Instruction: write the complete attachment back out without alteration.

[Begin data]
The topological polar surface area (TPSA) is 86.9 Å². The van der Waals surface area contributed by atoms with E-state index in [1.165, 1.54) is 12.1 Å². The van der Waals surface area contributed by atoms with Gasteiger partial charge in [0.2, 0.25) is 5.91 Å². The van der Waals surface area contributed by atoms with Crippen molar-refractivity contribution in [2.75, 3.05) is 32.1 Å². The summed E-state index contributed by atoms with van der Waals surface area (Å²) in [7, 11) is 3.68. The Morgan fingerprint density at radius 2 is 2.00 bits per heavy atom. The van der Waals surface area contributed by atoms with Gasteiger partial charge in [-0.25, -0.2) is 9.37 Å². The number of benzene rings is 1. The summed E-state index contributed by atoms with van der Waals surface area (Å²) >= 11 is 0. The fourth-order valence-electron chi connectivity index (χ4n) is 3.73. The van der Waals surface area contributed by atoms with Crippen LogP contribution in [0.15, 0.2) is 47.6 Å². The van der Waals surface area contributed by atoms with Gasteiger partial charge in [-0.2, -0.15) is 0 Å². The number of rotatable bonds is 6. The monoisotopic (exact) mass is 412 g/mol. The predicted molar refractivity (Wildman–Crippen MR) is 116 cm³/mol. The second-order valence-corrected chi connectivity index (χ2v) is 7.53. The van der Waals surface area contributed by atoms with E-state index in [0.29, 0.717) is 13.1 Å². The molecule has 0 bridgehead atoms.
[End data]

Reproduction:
The topological polar surface area (TPSA) is 86.9 Å². The van der Waals surface area contributed by atoms with E-state index in [1.165, 1.54) is 12.1 Å². The van der Waals surface area contributed by atoms with Gasteiger partial charge in [0.2, 0.25) is 5.91 Å². The van der Waals surface area contributed by atoms with Crippen molar-refractivity contribution in [2.75, 3.05) is 32.1 Å². The summed E-state index contributed by atoms with van der Waals surface area (Å²) in [7, 11) is 3.68. The Morgan fingerprint density at radius 2 is 2.00 bits per heavy atom. The van der Waals surface area contributed by atoms with Gasteiger partial charge in [-0.25, -0.2) is 9.37 Å². The number of benzene rings is 1. The summed E-state index contributed by atoms with van der Waals surface area (Å²) >= 11 is 0. The fourth-order valence-electron chi connectivity index (χ4n) is 3.73. The van der Waals surface area contributed by atoms with Crippen LogP contribution in [0.15, 0.2) is 47.6 Å². The van der Waals surface area contributed by atoms with Gasteiger partial charge in [-0.2, -0.15) is 0 Å². The number of rotatable bonds is 6. The monoisotopic (exact) mass is 412 g/mol. The predicted molar refractivity (Wildman–Crippen MR) is 116 cm³/mol. The second-order valence-corrected chi connectivity index (χ2v) is 7.53. The van der Waals surface area contributed by atoms with E-state index in [0.29, 0.717) is 13.1 Å². The molecule has 0 bridgehead atoms.